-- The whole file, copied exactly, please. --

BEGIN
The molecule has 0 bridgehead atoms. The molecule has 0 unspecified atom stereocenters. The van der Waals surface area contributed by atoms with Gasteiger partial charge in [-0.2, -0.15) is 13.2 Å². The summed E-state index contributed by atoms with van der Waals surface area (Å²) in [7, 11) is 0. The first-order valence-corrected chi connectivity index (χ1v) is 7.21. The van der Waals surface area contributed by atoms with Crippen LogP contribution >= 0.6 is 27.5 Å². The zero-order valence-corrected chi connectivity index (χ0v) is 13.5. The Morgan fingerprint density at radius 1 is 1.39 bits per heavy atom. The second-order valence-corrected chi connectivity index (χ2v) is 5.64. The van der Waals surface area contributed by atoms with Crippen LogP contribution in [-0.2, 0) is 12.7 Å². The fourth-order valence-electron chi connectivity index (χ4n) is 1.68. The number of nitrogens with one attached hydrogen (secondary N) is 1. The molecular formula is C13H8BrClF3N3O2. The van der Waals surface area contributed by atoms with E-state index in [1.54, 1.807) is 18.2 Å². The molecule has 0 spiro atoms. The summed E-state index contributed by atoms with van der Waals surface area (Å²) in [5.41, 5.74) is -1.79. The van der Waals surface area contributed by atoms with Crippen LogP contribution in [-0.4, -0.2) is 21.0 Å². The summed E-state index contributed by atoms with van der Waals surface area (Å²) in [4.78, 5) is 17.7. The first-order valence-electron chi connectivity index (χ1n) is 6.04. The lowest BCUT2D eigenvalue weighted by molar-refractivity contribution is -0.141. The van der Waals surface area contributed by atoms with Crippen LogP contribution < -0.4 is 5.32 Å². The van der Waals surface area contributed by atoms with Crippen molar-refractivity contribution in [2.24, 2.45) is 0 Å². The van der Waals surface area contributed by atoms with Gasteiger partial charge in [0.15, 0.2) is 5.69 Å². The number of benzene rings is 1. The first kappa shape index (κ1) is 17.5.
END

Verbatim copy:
The molecule has 0 bridgehead atoms. The molecule has 0 unspecified atom stereocenters. The van der Waals surface area contributed by atoms with Gasteiger partial charge in [-0.2, -0.15) is 13.2 Å². The summed E-state index contributed by atoms with van der Waals surface area (Å²) in [7, 11) is 0. The first-order valence-corrected chi connectivity index (χ1v) is 7.21. The van der Waals surface area contributed by atoms with Crippen LogP contribution >= 0.6 is 27.5 Å². The zero-order valence-corrected chi connectivity index (χ0v) is 13.5. The Morgan fingerprint density at radius 1 is 1.39 bits per heavy atom. The second-order valence-corrected chi connectivity index (χ2v) is 5.64. The van der Waals surface area contributed by atoms with Crippen LogP contribution in [-0.2, 0) is 12.7 Å². The fourth-order valence-electron chi connectivity index (χ4n) is 1.68. The number of nitrogens with one attached hydrogen (secondary N) is 1. The molecular formula is C13H8BrClF3N3O2. The van der Waals surface area contributed by atoms with E-state index in [1.54, 1.807) is 18.2 Å². The molecule has 0 spiro atoms. The summed E-state index contributed by atoms with van der Waals surface area (Å²) in [5.41, 5.74) is -1.79. The van der Waals surface area contributed by atoms with Crippen LogP contribution in [-0.4, -0.2) is 21.0 Å². The summed E-state index contributed by atoms with van der Waals surface area (Å²) in [4.78, 5) is 17.7. The first-order valence-electron chi connectivity index (χ1n) is 6.04. The lowest BCUT2D eigenvalue weighted by molar-refractivity contribution is -0.141. The van der Waals surface area contributed by atoms with Crippen LogP contribution < -0.4 is 5.32 Å². The van der Waals surface area contributed by atoms with Crippen molar-refractivity contribution in [2.24, 2.45) is 0 Å². The van der Waals surface area contributed by atoms with Gasteiger partial charge in [0.15, 0.2) is 5.69 Å². The number of benzene rings is 1. The first kappa shape index (κ1) is 17.5.